While still in its prototype phase, the Tensegrity foot is designed to mimic the action of a jointed foot to allow for a more natural and stable gait. Built by inventor and mechanical engineer Jerome Rifkin, the artificial foot bends like a normal foot and ankle, and conforms to the terrain underneath it. The prosthetic options for foot amputees is limited due to the complexity involved in mimicking the weight-bearing action and propulsion involved with the foot. Mechanical prosthetics often do not mimic the motion of a natural foot, and other prosthetics cost a significant amount and are not covered by insurance.
The Tensegrity foot is different. POPSCI explains:
Rifkin built something that combined the natural step of a bionic foot with the simplicity and low cost of a mechanical prosthetic. His jointed foot has a heel, a forefoot, a big toe—and no joint at the ankle. Instead, a novel midfoot joint, which connects the heel and forefoot, does the job of both the ankle and the arch. Like an ankle joint, it flexes up and down to give the wearer a more natural step. And, like a real midfoot joint, it creates a flexible arch in the middle of the foot. A spring and cable connect it to a second joint at the toe, to create extra push-off at the end of each step. Other tensioned steel cables serve as the tendons and ligaments that govern its range of motion—the user doesn’t control it, it simply responds to the pressure of walking. Because the front and back of the foot can move independently, it can react to uneven terrain.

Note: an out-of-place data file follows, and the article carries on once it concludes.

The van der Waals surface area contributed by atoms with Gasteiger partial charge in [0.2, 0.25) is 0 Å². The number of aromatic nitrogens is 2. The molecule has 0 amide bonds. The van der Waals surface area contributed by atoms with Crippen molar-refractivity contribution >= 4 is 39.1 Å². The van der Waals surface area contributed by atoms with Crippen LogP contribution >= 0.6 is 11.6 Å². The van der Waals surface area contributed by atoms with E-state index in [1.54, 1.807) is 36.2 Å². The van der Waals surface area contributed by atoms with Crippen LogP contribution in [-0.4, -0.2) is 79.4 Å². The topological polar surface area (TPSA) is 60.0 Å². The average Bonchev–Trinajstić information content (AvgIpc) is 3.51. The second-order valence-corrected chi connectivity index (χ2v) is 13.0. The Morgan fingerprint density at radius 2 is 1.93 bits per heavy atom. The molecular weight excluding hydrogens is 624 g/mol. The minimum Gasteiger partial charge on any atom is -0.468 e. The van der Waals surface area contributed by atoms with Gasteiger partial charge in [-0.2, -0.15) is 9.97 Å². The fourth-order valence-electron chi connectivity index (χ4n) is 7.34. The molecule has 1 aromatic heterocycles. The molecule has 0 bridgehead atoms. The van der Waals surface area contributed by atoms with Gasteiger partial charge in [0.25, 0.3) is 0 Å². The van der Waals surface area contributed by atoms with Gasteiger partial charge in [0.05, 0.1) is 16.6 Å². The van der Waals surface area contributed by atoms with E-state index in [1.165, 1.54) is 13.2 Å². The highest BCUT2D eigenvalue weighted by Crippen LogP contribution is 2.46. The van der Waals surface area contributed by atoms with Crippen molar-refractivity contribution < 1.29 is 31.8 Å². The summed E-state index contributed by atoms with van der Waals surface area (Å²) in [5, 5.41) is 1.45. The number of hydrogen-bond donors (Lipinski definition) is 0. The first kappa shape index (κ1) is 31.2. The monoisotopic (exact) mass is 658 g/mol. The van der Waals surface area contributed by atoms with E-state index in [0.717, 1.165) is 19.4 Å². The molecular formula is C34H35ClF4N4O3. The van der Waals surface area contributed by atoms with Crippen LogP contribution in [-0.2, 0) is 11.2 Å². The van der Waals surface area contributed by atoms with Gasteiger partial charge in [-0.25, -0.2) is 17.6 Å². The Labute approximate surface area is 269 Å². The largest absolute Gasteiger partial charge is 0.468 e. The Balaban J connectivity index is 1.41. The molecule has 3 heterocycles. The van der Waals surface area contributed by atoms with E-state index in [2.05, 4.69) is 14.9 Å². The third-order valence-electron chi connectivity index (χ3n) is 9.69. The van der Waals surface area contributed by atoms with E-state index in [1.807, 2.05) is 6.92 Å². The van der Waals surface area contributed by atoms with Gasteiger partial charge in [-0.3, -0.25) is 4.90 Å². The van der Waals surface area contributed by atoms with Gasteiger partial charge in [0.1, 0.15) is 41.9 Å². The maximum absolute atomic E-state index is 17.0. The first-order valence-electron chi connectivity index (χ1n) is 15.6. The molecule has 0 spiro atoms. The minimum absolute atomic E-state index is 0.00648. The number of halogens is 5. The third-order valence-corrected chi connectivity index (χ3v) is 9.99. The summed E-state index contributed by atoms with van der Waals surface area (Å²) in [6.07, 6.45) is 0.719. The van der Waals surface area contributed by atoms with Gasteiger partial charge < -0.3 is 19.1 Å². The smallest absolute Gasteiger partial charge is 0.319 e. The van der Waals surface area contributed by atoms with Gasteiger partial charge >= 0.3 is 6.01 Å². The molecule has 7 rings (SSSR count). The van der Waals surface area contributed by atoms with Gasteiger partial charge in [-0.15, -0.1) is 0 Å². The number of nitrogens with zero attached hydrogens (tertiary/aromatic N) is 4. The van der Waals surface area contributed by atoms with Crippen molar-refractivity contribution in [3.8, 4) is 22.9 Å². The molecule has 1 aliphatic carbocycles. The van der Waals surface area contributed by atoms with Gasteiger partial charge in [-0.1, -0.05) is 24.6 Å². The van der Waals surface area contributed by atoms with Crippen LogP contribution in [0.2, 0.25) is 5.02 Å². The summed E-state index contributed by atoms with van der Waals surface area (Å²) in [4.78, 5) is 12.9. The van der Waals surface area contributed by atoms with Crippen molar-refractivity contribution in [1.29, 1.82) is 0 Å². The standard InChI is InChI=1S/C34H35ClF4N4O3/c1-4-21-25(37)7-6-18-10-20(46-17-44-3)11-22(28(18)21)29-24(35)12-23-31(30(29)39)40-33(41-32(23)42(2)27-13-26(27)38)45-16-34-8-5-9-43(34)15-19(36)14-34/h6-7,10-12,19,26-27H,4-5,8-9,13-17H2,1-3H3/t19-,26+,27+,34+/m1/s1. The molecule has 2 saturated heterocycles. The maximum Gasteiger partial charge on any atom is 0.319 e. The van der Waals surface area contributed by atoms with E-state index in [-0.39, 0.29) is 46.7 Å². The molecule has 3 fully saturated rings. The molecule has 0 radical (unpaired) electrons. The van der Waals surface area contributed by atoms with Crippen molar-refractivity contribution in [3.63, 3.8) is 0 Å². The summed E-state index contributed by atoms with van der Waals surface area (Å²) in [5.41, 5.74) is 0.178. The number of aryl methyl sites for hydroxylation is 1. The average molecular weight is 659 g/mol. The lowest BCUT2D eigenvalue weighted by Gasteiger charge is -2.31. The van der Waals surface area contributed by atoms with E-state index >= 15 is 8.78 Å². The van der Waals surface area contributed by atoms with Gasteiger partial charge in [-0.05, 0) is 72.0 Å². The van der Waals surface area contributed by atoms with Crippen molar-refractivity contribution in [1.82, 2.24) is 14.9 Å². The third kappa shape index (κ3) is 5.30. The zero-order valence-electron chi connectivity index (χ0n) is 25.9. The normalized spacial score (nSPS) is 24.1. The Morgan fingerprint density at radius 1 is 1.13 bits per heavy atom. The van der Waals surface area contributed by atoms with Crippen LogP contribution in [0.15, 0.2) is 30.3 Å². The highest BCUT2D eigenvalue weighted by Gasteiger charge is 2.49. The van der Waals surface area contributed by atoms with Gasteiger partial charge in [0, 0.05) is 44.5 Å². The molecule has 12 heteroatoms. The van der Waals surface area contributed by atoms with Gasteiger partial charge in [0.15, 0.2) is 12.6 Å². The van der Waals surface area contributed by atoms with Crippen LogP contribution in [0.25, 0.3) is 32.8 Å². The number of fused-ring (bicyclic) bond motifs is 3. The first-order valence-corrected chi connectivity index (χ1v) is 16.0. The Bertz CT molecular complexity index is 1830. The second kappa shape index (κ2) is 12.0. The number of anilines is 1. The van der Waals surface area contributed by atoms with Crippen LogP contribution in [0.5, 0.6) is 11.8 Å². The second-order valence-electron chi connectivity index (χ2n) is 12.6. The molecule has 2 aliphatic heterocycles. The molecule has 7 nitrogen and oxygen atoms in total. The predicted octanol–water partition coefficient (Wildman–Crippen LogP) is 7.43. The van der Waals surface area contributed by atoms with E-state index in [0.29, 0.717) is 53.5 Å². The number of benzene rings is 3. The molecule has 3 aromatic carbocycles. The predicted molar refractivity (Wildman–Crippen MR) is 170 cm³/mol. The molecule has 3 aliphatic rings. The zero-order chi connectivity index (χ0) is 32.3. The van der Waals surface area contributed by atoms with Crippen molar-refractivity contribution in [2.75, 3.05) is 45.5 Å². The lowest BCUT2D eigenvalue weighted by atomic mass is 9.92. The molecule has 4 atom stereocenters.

With input from 11 amputee test users like Link, Rifkin is refining his fifth (and, he hopes, final) prototype, made primarily of magnesium for its strength and low weight. Early results indicate that the one-pound foot reduces the amount of energy required for each step because it uses the force absorbed by the spring and joints to help propel the foot forward. “It’s the equivalent of taking a 50-pound pack off your back,” he explains. That’s on par with the best bionic feet, without all the expensive motors and artificial intelligence."
Image: How the K3 Promoter Works: A flexible midfoot joint makes the prosthetic stable on uneven ground, and a spring-loaded toe provides push-off for each step.